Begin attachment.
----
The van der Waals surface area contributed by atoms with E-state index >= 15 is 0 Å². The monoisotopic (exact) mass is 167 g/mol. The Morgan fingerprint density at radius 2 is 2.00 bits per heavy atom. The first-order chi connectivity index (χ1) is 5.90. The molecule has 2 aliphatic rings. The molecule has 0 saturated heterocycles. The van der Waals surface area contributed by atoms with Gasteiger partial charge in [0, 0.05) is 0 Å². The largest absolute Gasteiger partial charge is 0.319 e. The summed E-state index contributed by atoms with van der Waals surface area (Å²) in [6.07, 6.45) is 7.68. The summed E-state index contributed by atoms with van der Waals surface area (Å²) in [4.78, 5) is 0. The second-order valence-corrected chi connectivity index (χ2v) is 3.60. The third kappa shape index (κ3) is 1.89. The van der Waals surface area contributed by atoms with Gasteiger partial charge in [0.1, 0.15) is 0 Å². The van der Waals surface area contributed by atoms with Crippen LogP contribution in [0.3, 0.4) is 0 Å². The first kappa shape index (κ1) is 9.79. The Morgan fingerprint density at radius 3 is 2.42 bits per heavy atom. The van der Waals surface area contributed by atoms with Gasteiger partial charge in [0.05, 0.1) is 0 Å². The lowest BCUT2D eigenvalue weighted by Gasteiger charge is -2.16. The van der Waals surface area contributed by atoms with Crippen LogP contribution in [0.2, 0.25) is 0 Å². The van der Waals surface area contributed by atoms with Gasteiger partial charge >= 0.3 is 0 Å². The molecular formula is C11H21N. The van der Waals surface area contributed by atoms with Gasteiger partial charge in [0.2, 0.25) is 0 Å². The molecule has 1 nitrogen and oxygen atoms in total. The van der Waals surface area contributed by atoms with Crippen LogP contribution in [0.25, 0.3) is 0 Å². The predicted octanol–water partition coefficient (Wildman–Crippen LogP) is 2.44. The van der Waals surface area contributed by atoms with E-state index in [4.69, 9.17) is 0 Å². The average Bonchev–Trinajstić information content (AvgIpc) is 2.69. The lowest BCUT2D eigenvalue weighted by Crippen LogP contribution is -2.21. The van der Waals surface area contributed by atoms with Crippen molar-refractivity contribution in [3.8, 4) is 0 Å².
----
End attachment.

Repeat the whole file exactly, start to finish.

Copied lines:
The van der Waals surface area contributed by atoms with E-state index >= 15 is 0 Å². The monoisotopic (exact) mass is 167 g/mol. The Morgan fingerprint density at radius 2 is 2.00 bits per heavy atom. The first-order chi connectivity index (χ1) is 5.90. The molecule has 2 aliphatic rings. The molecule has 0 saturated heterocycles. The van der Waals surface area contributed by atoms with Gasteiger partial charge in [0, 0.05) is 0 Å². The largest absolute Gasteiger partial charge is 0.319 e. The summed E-state index contributed by atoms with van der Waals surface area (Å²) in [6.07, 6.45) is 7.68. The summed E-state index contributed by atoms with van der Waals surface area (Å²) in [4.78, 5) is 0. The second-order valence-corrected chi connectivity index (χ2v) is 3.60. The third kappa shape index (κ3) is 1.89. The van der Waals surface area contributed by atoms with Gasteiger partial charge in [0.1, 0.15) is 0 Å². The van der Waals surface area contributed by atoms with Crippen LogP contribution in [0.3, 0.4) is 0 Å². The first kappa shape index (κ1) is 9.79. The Morgan fingerprint density at radius 3 is 2.42 bits per heavy atom. The van der Waals surface area contributed by atoms with Gasteiger partial charge in [0.05, 0.1) is 0 Å². The lowest BCUT2D eigenvalue weighted by Gasteiger charge is -2.16. The van der Waals surface area contributed by atoms with Crippen LogP contribution in [0.2, 0.25) is 0 Å². The van der Waals surface area contributed by atoms with Gasteiger partial charge >= 0.3 is 0 Å². The molecular formula is C11H21N. The van der Waals surface area contributed by atoms with Gasteiger partial charge in [0.2, 0.25) is 0 Å². The molecule has 1 nitrogen and oxygen atoms in total. The van der Waals surface area contributed by atoms with Crippen LogP contribution in [0.25, 0.3) is 0 Å². The predicted octanol–water partition coefficient (Wildman–Crippen LogP) is 2.44. The van der Waals surface area contributed by atoms with E-state index in [4.69, 9.17) is 0 Å². The average Bonchev–Trinajstić information content (AvgIpc) is 2.69. The lowest BCUT2D eigenvalue weighted by Crippen LogP contribution is -2.21. The van der Waals surface area contributed by atoms with Crippen molar-refractivity contribution in [3.8, 4) is 0 Å².